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Graduate Admission Advice


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I am a U.S. Citizen but English is not my native language.  I applied for Ph.D. in Electrical Engineering to several top schools for Fall 2014, but so far ended up with zero acceptances.


Do you have any relevant advice for me?


I earned my BSc. in 2004, and my MSEE in 2011.  My GRE scores are V: 150, Q: 167, and A: 5.0.  I have 10 years of industrial experience in the wireless communication field working in top companies, 3 patents, and 1 paper published a world-class journal.  I flew all over the world, and have an excellent understanding of how to deal with different cultures.


My recommendations are very strong.  I waived my rights to seeing them, but my recommenders (all professors and senior lecturers from UT Dallas and one Director at my work), who know me and my capabilities quite well, showed me what they wrote and they highlighted my research capabilities and strongly recommended me to the programs I applied to.


In my statement of purpose I spoke mainly about how I started from Computer Engineering and ended up in the Wireless domain, and excelled in that despite many challenges such as having to work till very late on a MATLAB project while I have a customer meeting next day, or with my kids needing my attention.  I mentioned how a Ph.D. will help me in my future plans and shared some of my desired research insights.


I emailed several professors and heard back from them.  While they all showed interest in me and my case, none of them promised me admission stating they needed to review my profile first.  I mentioned that I would not require funding (but would appreciate any) and that I would be completely disconnected from work in the beginning of the program.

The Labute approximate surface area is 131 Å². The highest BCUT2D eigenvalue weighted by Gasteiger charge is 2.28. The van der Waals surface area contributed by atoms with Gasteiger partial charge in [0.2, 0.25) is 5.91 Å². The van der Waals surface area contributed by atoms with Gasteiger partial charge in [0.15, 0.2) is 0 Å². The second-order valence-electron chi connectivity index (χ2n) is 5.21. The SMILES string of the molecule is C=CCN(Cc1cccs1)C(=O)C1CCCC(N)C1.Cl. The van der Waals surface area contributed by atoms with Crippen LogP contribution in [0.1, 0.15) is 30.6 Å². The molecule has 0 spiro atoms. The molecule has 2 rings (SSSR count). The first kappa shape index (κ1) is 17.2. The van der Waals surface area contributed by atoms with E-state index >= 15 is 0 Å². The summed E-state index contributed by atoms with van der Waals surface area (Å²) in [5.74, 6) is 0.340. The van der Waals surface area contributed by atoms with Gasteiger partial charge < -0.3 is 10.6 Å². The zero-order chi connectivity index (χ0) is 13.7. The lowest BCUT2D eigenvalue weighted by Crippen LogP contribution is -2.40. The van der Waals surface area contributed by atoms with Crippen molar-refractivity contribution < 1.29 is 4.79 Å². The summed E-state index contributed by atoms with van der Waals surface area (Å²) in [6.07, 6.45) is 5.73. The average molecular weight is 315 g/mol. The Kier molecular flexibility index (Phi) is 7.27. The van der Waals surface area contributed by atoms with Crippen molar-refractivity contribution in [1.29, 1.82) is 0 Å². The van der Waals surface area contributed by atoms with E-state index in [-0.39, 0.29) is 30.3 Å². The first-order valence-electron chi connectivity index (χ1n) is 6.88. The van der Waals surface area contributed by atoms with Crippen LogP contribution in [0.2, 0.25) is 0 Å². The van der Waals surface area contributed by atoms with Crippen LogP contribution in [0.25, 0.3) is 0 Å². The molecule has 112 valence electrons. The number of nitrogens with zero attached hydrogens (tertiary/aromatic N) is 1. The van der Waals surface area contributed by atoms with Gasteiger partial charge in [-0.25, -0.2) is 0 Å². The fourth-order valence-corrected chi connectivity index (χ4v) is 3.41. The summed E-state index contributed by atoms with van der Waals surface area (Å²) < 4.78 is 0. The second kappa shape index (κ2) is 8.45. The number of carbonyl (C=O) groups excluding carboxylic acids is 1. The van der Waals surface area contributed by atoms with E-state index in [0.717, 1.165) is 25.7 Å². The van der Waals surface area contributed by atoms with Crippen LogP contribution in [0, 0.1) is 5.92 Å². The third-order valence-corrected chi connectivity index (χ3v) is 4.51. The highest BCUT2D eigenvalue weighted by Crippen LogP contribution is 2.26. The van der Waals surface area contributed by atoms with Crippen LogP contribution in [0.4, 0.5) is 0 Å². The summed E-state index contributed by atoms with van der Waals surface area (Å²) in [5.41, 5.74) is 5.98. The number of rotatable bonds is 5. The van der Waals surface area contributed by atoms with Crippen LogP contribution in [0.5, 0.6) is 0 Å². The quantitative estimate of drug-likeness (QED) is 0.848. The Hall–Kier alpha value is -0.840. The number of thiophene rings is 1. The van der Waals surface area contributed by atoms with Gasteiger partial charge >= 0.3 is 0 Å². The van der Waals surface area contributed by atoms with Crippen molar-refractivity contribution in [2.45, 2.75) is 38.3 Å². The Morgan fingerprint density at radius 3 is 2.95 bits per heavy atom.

Here are some questions I would like your answers for:


1- What do you think could my short falling have been?

2- Is it worth applying again to the schools that rejected me in the future?



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I am in the same boat, however, my qualification might not be as good as you because I graduated from schools outside the US. 


I had a POI, and the person encouraged me to apply to the university, yet I got the rejection letter.


I would like to suggest sending an email to the grad admission, the person who rejected you, or POI, and asking them politely for the specific seasons 
or deficiencies that should have been improved so that you will gain the better chance in a future year.

However, you may keep in mind that there are some grad schools that are not willing to give more information than what it had been stated in your email.


Best wish, and good luck.  

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Thank you for your response.  I am sorry to see that you also got rejection letters despite POI encouragement.


I had actually sent out emails asking them for reasons after receiving the standard rejection letter, and the responses I got varied: some did not reply at all despite several attempts, such as UC Berkeley.  Others said it was their policy not to comment on the decisions, such as MIT and Stanford.  Georgia was the worst: they said to me that the committee did not feel that I had a concrete proof that I did not require funding.  That was quite disappointing to me.  Apparently some schools are only after your own money, which I understand, but they could have asked me for a bank statement (for example) just as they would for international applicants.


I am still waiting on UTexas, but I am not so sure if I will be lucky to get accepted or not.